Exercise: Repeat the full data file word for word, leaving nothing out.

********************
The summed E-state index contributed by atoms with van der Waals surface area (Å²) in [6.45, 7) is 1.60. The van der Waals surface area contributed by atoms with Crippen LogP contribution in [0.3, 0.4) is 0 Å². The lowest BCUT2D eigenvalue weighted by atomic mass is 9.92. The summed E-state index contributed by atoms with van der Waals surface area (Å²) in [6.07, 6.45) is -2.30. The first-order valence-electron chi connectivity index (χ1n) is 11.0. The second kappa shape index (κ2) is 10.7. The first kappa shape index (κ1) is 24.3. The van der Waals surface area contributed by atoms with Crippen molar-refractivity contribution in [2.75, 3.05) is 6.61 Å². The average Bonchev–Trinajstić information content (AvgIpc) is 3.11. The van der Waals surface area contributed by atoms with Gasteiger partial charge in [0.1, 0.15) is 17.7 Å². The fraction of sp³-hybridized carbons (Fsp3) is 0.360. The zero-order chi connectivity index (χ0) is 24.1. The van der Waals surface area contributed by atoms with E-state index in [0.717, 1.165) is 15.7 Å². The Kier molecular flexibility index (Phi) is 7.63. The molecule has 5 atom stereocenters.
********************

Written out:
The summed E-state index contributed by atoms with van der Waals surface area (Å²) in [6.45, 7) is 1.60. The van der Waals surface area contributed by atoms with Crippen LogP contribution in [0.3, 0.4) is 0 Å². The lowest BCUT2D eigenvalue weighted by atomic mass is 9.92. The summed E-state index contributed by atoms with van der Waals surface area (Å²) in [6.07, 6.45) is -2.30. The first-order valence-electron chi connectivity index (χ1n) is 11.0. The second kappa shape index (κ2) is 10.7. The first kappa shape index (κ1) is 24.3. The van der Waals surface area contributed by atoms with Crippen molar-refractivity contribution in [2.75, 3.05) is 6.61 Å². The average Bonchev–Trinajstić information content (AvgIpc) is 3.11. The van der Waals surface area contributed by atoms with Gasteiger partial charge in [0.1, 0.15) is 17.7 Å². The fraction of sp³-hybridized carbons (Fsp3) is 0.360. The zero-order chi connectivity index (χ0) is 24.1. The van der Waals surface area contributed by atoms with E-state index in [0.717, 1.165) is 15.7 Å². The Kier molecular flexibility index (Phi) is 7.63. The molecule has 5 atom stereocenters.